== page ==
I am wanting to run power to my shed/workshop. I will have 8 outlets running table saw and such not everything at same time also will have shop lights and a separate 20 amp circuit for pool pump. What size breaker in main house panel should I use to connect to subpanel in shed that is approx. 90 feet from the main panel?
I've said it before, and I'll say it again. It's tough to beat a 60 ampere sub-panel. You might be able to get by with a 40 amp setup, but it's always nice to have future expansion possibilities.
At 90 ft., you're probably okay to use 6 AWG copper, or 4 AWG aluminum conductors. You'll have to pull four conductors, either through conduit or via a cable.
Since it's a separate structure, you'll need a grounding electrode system. Which you'll have to bond the grounding conductor from the feeder, and the grounding conductors within the building to. You'll keep the neutral conductors isolated from the grounding conductors, which will likely mean removing a bonding jumper within the panel.
Based on your question, since you will be having a subpanel, you want the breaker feeding the subpanel to be sized for the subpanel or slightly smaller. So if you purchase and install a 200A subpanel, then the breaker should be 200A. If you use a 125A subpanel, then use a 125A breaker. And so on...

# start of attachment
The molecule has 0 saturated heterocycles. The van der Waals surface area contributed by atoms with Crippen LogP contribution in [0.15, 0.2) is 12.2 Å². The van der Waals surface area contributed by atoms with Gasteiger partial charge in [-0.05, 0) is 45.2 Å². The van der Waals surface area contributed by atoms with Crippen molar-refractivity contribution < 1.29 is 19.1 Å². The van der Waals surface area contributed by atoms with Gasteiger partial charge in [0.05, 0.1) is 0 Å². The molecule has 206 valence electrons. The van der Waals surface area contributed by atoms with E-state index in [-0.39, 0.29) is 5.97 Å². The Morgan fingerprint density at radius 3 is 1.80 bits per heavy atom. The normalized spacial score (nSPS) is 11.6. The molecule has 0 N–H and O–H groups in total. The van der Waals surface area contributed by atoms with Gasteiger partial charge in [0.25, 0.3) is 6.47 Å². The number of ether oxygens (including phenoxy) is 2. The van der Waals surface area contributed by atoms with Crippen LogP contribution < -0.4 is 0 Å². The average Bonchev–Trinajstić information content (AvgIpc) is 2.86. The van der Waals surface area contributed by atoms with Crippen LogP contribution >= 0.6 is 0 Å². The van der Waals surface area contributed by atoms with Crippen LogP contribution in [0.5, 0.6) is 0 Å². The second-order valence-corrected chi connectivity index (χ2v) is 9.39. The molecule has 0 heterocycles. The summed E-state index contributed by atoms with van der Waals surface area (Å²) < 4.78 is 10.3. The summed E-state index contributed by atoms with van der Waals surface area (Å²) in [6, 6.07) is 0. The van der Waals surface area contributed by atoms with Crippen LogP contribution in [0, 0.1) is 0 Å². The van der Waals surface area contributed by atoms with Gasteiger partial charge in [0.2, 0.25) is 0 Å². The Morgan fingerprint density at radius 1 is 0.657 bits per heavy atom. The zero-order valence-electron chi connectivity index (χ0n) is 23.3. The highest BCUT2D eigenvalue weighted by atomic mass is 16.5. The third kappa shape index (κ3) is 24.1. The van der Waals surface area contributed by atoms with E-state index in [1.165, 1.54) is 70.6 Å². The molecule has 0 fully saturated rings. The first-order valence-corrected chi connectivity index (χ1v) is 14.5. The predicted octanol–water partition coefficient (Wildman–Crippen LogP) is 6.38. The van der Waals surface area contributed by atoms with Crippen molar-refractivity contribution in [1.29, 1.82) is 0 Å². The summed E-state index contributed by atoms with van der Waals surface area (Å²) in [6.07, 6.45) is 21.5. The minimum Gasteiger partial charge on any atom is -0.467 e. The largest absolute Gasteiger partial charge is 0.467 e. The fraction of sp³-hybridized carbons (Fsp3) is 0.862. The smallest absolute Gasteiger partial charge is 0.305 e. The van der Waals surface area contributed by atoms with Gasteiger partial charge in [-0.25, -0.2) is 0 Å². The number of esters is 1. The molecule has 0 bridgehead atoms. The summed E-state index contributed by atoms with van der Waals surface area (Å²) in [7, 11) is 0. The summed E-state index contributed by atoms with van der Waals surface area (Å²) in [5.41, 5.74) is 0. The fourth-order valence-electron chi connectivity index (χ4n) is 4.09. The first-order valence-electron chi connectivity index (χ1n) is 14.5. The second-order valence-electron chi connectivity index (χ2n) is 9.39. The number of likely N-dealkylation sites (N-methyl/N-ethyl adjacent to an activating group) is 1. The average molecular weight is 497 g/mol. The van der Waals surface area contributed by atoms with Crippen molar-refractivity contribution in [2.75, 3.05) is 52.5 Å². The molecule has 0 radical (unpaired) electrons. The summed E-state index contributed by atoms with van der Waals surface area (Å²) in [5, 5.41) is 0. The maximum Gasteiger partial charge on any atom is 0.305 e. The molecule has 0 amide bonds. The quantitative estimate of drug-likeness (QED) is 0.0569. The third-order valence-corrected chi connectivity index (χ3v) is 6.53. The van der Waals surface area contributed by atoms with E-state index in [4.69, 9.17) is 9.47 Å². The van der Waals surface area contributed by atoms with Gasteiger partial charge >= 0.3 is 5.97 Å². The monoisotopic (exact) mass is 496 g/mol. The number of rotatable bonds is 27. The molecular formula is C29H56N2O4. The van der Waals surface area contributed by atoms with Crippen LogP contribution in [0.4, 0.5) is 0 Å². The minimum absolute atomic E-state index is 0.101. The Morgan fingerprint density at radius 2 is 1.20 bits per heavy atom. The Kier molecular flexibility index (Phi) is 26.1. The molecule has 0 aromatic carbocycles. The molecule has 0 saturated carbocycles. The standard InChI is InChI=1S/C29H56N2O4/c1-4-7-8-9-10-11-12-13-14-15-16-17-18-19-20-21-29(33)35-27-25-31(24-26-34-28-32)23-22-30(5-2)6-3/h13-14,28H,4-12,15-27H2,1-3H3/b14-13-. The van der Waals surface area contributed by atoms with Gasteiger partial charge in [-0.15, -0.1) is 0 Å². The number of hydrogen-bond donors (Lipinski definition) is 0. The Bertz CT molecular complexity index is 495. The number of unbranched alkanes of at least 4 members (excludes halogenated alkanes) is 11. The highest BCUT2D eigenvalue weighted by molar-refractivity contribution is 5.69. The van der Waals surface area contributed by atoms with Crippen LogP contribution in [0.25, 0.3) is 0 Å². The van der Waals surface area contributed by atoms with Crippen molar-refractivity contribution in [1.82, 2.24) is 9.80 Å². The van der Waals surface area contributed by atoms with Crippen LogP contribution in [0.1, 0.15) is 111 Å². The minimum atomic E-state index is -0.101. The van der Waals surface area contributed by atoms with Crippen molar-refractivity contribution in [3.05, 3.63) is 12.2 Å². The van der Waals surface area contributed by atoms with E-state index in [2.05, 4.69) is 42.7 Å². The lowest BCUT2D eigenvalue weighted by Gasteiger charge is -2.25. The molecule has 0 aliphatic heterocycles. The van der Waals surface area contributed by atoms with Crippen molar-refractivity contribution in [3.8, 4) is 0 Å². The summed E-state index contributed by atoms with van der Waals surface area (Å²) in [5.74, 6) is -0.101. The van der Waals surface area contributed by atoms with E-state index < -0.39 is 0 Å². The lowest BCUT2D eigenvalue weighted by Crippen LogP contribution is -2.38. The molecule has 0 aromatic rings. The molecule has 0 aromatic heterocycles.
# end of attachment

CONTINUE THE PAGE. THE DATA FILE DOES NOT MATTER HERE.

If you are wondering on what size of subpanel, which I believe this is the question, then you add up the wattage (or amp draw) of each element or potential element to be used.
- 8 outlets * 1.5A = 12A
- Table saw * 15A = 15A
- Pool pump * 10A (guesstimate) = 10A
- Lighting (240W?) * 2A = 2A
Lighting is high depending on what you go with, but either way this runs up to only about 40A. Giving yourself some space, you still have plenty to work with a 60A panel and run it all. Outlets of course depend on what you plug in and such, but you know that.
So again, if you run with a 60A panel, then use a 60A breaker in your main.
I'd suggest giving yourself additional space though and install a 100A panel and main.